Third/Sister Lovers

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Third/Sister Lovers
Studio album by Big Star
Released 1978
Recorded 1974
Genre Power pop
Length 52:34
Label PVC Records
Producer Jim Dickinson
Big Star chronology
Radio City
(1974)
Third/Sister Lovers
(1978)
Live
(1992)

Third, also (since 1985) issued as Sister Lovers,[1] is the third studio album by American rock band Big Star. It was recorded in 1974. Though Ardent Studios created test pressings for the record in 1975, a combination of financial issues, the uncommercial sound of the record, and lack of interest from singer Alex Chilton and drummer Jody Stephens in continuing the project prevented the album from ever being properly finished or released at the time of its recording. It was eventually released in 1978 by PVC Records.

After two commercially unsuccessful albums, Third documents the band's deterioration as well as the declining mental state of singer Alex Chilton. It has since gone on to become one of the most critically acclaimed albums in history and is considered a cult album. Rolling Stone placed the album at number 449 on its "500 Greatest Albums of All Time" list.[2]

Composition and recording[edit]

After the commercial failure of Big Star's first two albums, #1 Record (1972) and Radio City (1974), Alex Chilton and Jody Stephens returned to Ardent Studios in late 1974—accompanied by what biographer Bruce Eaton describes as "a large and revolving cast of Memphis musicians"—to record, under producer Jim Dickinson, "a batch of starkly personal, often experimental, and by turns beautiful and haunting songs that were anything but straight-up power pop."[3] Ardent's John Fry, producer of the first two albums and also involved with the third, recalled that the sessions were burdened by severe personal issues; Eaton tells how Fry "finally called a halt to the escalating madness" and the album was mastered by Larry Nix on 13 February 1975.[4]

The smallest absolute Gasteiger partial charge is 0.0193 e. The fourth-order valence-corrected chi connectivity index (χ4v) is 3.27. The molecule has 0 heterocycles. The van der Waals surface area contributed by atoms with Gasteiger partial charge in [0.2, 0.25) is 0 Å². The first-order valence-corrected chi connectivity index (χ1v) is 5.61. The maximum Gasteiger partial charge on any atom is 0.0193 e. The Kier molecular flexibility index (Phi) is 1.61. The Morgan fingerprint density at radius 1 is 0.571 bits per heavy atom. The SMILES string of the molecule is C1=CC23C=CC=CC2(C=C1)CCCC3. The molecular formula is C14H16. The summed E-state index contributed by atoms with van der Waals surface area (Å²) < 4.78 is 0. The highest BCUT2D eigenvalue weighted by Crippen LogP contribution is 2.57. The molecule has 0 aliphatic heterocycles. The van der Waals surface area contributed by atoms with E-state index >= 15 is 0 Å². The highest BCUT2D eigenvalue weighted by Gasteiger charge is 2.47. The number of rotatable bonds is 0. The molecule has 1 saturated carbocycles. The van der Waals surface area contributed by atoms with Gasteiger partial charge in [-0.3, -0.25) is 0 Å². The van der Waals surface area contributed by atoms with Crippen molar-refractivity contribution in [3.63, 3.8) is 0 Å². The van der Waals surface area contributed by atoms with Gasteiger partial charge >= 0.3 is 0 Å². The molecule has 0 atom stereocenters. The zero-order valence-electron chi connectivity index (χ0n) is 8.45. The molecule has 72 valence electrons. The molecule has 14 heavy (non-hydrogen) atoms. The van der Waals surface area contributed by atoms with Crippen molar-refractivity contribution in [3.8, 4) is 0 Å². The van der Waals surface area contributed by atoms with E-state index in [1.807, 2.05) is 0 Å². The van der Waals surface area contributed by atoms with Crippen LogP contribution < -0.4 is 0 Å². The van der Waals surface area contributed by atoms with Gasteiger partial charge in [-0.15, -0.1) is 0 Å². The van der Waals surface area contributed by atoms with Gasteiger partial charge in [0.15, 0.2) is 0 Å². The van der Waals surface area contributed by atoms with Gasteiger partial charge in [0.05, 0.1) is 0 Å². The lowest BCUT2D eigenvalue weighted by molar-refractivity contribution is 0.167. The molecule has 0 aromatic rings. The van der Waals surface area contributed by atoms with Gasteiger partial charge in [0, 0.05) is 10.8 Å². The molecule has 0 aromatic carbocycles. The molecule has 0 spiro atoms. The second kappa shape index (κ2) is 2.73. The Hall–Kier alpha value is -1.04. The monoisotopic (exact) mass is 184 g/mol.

Different opinions exist regarding the categorization of Third as a Big Star album. According to Chilton, "Jody and I were hanging together as a unit still but we didn't see it as a Big Star record. We never saw it as a Big Star record. That was a marketing decision when the record was sold in whatever year that was sold. And they didn't ask me anything about it and they never have asked me anything about it." Stephens said, "I've seen it in different ways. To a great extent it is an Alex solo record ... It's Alex's focus, it's his emotional state of being but I brought in the string section for the one song I wrote and Alex hit it off with Carl Marsh ... and started using Carl and the string section for other things. What would that album have been like if it didn't have the strings?" According to Eaton, the mastering card identifies Chilton as the recording artist.[4] Jovanovic, meanwhile, notes, "Whether the band was still called Big Star is debatable. The session sheets have the band name 'Sister Lovers' (Chilton and Stephens were dating Lesa and Holliday Aldredge at the time) clearly written on them. This may well have been a joke, although Chilton and Stephens did use the Sister Lovers name for a radio broadcast in early 1975."[5] Lesa Aldredge, a cousin of photographer and Radio City album cover creator William Eggleston, contributed vocals and was, in the words of Dickinson, "a big, big part of the record". Dickinson said that Chilton, whose relationship with Aldredge was stormy, "reached a point ... where he started to go back and erase her—there was a lot more of Lesa on the album than there is now".[6] During the sessions, Chilton recalled, "Jim and I did all sorts of weird things ... in off hours here and there".[4] Steve Cropper contributed guitar work to a cover of The Velvet Underground's "Femme Fatale".